There are two different ways we might navigate from place to place: we either remember landmarks along the way, or we note how far we go in each direction, and what turns we’ve made along the way. The landmark system doesn’t work very well in nondescript landscapes or in the dark, and the second system—which mariners term “dead reckoning,” is susceptible to increasing errors as the distance we travel increases. So in day-to-day life, walking or driving around town, which method do we use?
A team led by Florence Gaunet explored this issue using a driving simulator. The participants in the experiment “drove” through virtual city streets in one of three ways. The active group actually controlled their path using a joystick, following directions given to them by an experimenter. The passive group took the same path, but had no control over their direction; instead the simulator simply propelled them along. Finally, the snapshot group was shown static images from along the journey, roughly every 2 seconds, approximating the same speed of travel as the other groups.
Gaunet and her colleagues tested how well participants knew where they had gone in three different ways: by showing snapshots from along the journey (these weren’t necessarily the identical views the snapshot group had seen) and asking whether they had passed through that spot; by asking them to point back towards the starting position of their journey, and by asking them to draw the path of their journey on a piece of blank paper.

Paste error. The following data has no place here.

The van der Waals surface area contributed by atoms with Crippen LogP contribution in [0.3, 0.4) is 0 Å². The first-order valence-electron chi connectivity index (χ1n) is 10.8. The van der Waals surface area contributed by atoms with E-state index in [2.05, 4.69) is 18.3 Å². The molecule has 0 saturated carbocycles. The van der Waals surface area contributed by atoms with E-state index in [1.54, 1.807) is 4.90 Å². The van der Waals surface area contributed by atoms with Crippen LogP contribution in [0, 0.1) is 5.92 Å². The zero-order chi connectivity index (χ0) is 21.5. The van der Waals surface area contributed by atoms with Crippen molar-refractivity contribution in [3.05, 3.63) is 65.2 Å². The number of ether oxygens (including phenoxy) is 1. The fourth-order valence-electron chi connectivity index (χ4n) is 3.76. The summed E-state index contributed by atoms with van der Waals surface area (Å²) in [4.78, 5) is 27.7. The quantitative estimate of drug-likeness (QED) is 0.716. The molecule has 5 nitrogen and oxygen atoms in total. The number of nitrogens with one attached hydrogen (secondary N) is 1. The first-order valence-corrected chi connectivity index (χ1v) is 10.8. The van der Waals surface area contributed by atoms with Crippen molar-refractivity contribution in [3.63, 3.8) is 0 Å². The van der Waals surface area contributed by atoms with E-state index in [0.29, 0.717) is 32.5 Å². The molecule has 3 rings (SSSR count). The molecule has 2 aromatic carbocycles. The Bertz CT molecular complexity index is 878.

The first two tests revealed no differences between any of the groups. The group that had only seen snapshots was as accurate as the other groups, even when the snapshot they viewed wasn’t one they had seen before. All three groups were equally accurate when asked to use the joystick to orient the simulator so that the virtual observer was facing towards the starting point.
It was only the drawings were analyzed that differences between the groups began to emerge. There was no significant difference between the maps drawn by either active or passive observers of the smooth animation. However, the snapshot viewers made large errors in their maps, transforming gradual corners into sharp ones, modifying irregular angles to 90-degree turns, and making significant mistakes in the total distance traveled.
Gaunet et al. don’t claim that their data provides a definitive answer as to whether we navigate by landmarks or dead-reckoning; however, it is clear that when we only see a slide show of a trip, our ability to make a map is impaired—thus, we’re getting important information about our location from the sensation of motion, suggesting that dead-reckoning is an important aspect of how we get around.
Gaunet, F., Vidal, M., Kemeny, A., & Berthoz, A. (2001). Active, passive and snapshot exploration in a virtual environment: Influence on scene memory, reorientation and path memory. Cognitive Brain Research, 11, 409-420.